In the three Australian samples on which racial attitudes were studied (See Table 1), it may be noted that Attitude to Asians and attitude to Southern European immigrants both correlated reasonably strongly with occupation. Attitude to Aborigines was different. It was not predicted by occupation. What this means is that people in manual occupations would tend to agree that "Asians are taking over the
place" and that "Italians work too hard" and the like. They would not however tend to agree that "Aborigines are lazy" and the like.
In the three non-Australian samples, the results were also mixed. Only in South Africa did manual workers tend to be more prejudiced than non-manual workers.
Using education as the class index, a similar pattern of results is observed. Less educated Australians tend to dislike Asians and immigrants but not Aborigines (blacks).
The Australian results with conservatism (See Table 1) are remarkably uniform. On only two occasions is the association between conservatism and occupation predicted by Lipset (1960) to be found -- and the association on those two occasions (rs of
-.147 and -.057) is significant only by virtue of relatively large Ns. In general, then, there was no particular tendency for manual workers to agree with such statements as "Treason and murder should be punishable by death" or "Erotic and obscene literature should be prohibited from public sale" or " People who want more money should work harder for it instead of trying to get it off the government in one way or another".
With education as the class indicator, however, it is a different story. With five out of the eight samples we find that less educated Australians do tend to agree with statements such as the three exemplified above. From this, we should probably conclude that there is some tendency for less educated people to be more conservative.
In the California sample, however, no class indicator predicted conservatism. This is at some variance with what Lipsitz (1965) and Grabb (1979 & 1980) found in the United States and may therefore have something to do with the different scales used.
Overall, then, the class correlates of attitudes in Australia would seem to be fairly similar to the situation in the U.S.A. The only proviso is that attitude to Aborigines seems to be in a category of its own. This may have something to do with guilt felt by white Australians over having "stolen" the Aborigine's country.
The idea (Adorno et al, 1950) that racial attitudes from part of a unitary "ethnocentric" personality would, however, seem to be called into question by the findings. Racial attitudes in Australia seem to vary in accordance with the prejudice object rather than being the consistent expression of a prejudiced personality. See also Ray & Lovejoy (1986) in this connection.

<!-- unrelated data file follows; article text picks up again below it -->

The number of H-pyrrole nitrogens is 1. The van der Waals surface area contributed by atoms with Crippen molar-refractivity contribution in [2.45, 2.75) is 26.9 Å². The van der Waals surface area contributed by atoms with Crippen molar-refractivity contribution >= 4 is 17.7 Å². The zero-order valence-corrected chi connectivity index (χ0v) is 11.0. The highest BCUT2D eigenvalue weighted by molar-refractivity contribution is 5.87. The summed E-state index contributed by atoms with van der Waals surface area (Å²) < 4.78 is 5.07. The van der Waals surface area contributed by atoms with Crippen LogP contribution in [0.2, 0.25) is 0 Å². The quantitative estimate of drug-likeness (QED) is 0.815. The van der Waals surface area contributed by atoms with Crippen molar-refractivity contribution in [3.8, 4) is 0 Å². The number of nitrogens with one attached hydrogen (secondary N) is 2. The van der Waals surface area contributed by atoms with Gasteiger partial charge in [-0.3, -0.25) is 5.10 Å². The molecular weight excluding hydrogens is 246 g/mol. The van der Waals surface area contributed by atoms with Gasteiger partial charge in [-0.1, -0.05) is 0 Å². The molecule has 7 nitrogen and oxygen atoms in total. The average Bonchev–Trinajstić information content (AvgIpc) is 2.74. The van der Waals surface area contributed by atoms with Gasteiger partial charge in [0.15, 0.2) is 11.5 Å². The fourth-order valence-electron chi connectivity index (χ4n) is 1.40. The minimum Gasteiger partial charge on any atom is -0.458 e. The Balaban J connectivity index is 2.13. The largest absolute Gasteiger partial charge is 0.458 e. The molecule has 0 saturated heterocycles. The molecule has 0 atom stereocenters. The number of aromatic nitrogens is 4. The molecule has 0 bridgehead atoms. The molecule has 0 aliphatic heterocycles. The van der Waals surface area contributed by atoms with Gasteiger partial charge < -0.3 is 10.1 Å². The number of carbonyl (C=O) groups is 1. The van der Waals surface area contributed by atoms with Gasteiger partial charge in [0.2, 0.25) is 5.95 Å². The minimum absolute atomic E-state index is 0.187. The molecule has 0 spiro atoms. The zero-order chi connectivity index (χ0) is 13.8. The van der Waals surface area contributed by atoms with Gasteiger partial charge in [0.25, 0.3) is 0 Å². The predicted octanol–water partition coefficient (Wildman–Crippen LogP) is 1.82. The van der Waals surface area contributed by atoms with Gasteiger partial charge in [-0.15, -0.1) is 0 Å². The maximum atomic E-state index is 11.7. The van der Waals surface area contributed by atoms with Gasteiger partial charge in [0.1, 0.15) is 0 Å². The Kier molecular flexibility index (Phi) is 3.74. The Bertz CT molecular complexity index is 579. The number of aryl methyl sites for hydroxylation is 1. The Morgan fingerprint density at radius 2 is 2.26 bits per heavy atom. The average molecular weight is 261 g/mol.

The present results do therefore constitute yet another demonstration that the Adorno et al theory is simplistic and misleading. It might seem superfluous to have demonstrated it yet again but the theory still receives frequent uncritical and approving mention in the literature so such demonstrations do presumably still
have their place.
Adorno,T.W., Frenkel-Brunswik, E., Levinson, D.J. & Sanford, R.N.
(1951) The authoritarian personality. N.Y.: Harper.
Grabb, E.G. (1979) Working class authoritarianism and tolerance of
outgroups: A reassessment. Public Opinion Quart. 43, 36-47.
Grabb, E.G. (1980) Social class, authoritarianism and racial contact:
recent trends. Sociology & Social Res. 64, 208-220.
Lipset, S.M. (1960) Political man N.Y.: Doubleday.
Lipsitz, L. (1965) Working class authoritarianism: A re-evaluation.
Amer. Sociological Rev 30, 103-109.
Ray, J.J. (1974) Conservatism as heresy Sydney: A.N.Z. Book Co.
Ray, J.J. (1980a) Racism and authoritarianism among white South Africans. Journal of Social Psychology, 110, 29-37.
Ray, J.J. (1980b) Authoritarianism in California 30 years later -- with some cross-cultural comparisons. Journal of Social Psychology, 111, 9-17.
Ray, J.J. (1981a) The new Australian nationalism. Quadrant, 25(1-2), 60-62.
Ray, J.J. (1981b) Explaining Australian attitudes towards Aborigines Ethnic & Racial Studies 4, 348-352.
Ray, J.J. (1983a) The workers are not authoritarian: Attitude and personality data from six countries. Sociology & Social Research, 67 (2), 166-189.
Ray, J.J. (1983b) A scale to measure conservatism of American public opinion. Journal of Social Psychology 119, 293-294.
Ray, J.J. (1984) Attitude to abortion, attitude to life and
conservatism in Australia. Sociology & Social Research 68, 236-246.
Ray, J.J. & Kiefl, W. (1984b) Authoritarianism and achievement motivation in contemporary West Germany. Journal of Social Psychology, 122, 3-19.
Ray, J.J. (1984c). Half of all racists are Left-wing. Political Psychology, 5, 227-236.
Ray, J.J. (1984d) Achievement motivation as a source of racism, conservatism and authoritarianism. Journal of Social Psychology 123, 21-28
Ray, J.J. (1984e) Measuring trait anxiety in general population samples. Journal of Social Psychology, 123, 189-193.
Ray, J.J. (1985) Using multiple class indicators to examine working class ideology. Personality & Individual Differences 6, 557-562.
Ray, J.J. (1985b) Defective validity in the Altemeyer authoritarianism scale. Journal of Social Psychology 125, 271-272.
Ray, J.J. & Lovejoy, F.H. (1986). The generality of racial prejudice. Journal of Social Psychology, 126, 563-564.
Ray, J.J. & Wilson, R.S. (1976) Social conservatism in Australia. Australian & New Zealand Journal of Sociology 12(3), 255-257.